As Vultures of the World shows, few avian groups are as widely recognized, but as little understood as are vultures and condors.
Keith L. Bildstein's latest work is an inspirational and long overdue blend of all things vulture. Based on decades of personal experience, dozens of case studies, and numerous up-to-date examples of cutting-edge science, this book introduces readers to the essential nature of vultures and condors. Not only do these most proficient of all vertebrate scavengers clean up natural and man-made organic waste, but they also recycle ecologically essential elements back into both wild and human landscapes, allowing our ecosystems to function successfully across generations of organisms. With distributions ranging over more than three-quarters of all land on five continents, the world's twenty-three species of scavenging birds of prey offer an outstanding example of biological diversity writ large.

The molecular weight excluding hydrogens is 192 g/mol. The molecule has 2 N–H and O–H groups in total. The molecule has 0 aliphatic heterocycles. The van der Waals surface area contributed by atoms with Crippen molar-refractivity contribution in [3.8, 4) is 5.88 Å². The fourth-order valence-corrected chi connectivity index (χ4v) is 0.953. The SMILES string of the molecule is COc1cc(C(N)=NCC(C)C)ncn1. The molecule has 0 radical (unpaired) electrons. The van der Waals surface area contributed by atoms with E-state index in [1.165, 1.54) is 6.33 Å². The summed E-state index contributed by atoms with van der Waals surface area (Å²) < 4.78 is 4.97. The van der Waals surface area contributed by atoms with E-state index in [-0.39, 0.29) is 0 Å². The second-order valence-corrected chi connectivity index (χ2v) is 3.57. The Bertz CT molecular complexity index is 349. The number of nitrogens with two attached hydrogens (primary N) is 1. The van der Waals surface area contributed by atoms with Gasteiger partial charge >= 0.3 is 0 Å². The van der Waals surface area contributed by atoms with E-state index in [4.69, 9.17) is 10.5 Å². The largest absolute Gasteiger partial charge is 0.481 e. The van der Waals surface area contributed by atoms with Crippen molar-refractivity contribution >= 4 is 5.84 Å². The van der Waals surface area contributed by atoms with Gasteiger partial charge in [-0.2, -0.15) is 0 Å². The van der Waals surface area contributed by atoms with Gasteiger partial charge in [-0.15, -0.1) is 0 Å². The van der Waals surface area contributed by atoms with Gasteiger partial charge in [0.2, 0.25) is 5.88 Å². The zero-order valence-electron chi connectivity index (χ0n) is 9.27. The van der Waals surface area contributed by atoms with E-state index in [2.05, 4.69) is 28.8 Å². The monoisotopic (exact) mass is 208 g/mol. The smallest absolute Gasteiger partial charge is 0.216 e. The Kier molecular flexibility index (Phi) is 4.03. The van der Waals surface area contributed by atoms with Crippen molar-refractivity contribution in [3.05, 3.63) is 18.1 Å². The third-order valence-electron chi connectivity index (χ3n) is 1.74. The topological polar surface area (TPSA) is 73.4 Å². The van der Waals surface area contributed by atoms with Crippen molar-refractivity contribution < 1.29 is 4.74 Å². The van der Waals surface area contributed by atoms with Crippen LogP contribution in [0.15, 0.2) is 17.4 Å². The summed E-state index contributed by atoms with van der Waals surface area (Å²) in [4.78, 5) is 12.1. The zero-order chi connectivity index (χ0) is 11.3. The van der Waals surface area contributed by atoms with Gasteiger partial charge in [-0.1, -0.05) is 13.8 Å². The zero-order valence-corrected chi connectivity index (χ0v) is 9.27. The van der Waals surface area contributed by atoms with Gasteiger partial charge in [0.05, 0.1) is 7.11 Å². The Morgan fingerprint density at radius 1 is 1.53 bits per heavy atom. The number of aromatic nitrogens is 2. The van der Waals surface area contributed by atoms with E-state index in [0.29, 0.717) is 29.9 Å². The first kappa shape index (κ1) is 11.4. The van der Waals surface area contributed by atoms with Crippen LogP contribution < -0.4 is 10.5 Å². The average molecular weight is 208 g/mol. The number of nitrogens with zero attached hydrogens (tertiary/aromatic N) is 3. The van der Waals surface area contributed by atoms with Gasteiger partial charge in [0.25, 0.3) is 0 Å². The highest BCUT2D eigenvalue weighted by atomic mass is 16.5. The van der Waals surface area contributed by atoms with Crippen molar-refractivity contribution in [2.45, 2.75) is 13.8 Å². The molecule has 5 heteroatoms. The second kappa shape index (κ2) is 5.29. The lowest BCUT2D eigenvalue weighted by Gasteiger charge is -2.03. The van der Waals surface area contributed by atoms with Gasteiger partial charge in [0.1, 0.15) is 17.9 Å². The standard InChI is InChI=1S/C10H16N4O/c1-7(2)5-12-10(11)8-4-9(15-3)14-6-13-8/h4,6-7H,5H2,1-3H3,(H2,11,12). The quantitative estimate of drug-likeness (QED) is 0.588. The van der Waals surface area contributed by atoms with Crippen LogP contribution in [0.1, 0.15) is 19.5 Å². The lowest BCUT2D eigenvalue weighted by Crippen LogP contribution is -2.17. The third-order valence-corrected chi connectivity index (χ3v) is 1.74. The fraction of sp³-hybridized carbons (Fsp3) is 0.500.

Included in the species fold are the world's most abundant large raptor, several of its longest-lived, and the most massive of all soaring birds. With a fossil record dating back more than 50 million years, vultures and condors possess numerous adaptions that characteristically serve them well, but at times also make them particularly vulnerable to human actions. Vultures of the World is a truly global treatment of vultures, offering a roadmap of how best to protect these birds and their important ecology.
Keith L. Bildstein is the former Sarkis Acopian Director of Conservation Science at the Acopian Center for Conservation Learning, Hawk Mountain Sanctuary. He is the author of Raptors, Migrating Raptors of the World, White Ibis and coauthor of The Raptor Migration Watch-Site Manual and Raptor Watch. He is also co-editor of many books, including most recently, The State of North America's Birds of Prey.
"This is the first scientifically-grounded, engagingly-told review of the ecology and conservation of the iconic bird group we know as vultures. No other book has come close to the depth, scope, and intrigue of Vultures of the World."
– Allen Fish, Director, Raptor Observatory, Golden Gate National Parks Conservancy
"A treasure-trove of important information for both those that already love vultures and those that surely will after reading this book."
– Munir Virani, Executive Vice President of The Peregrine Fund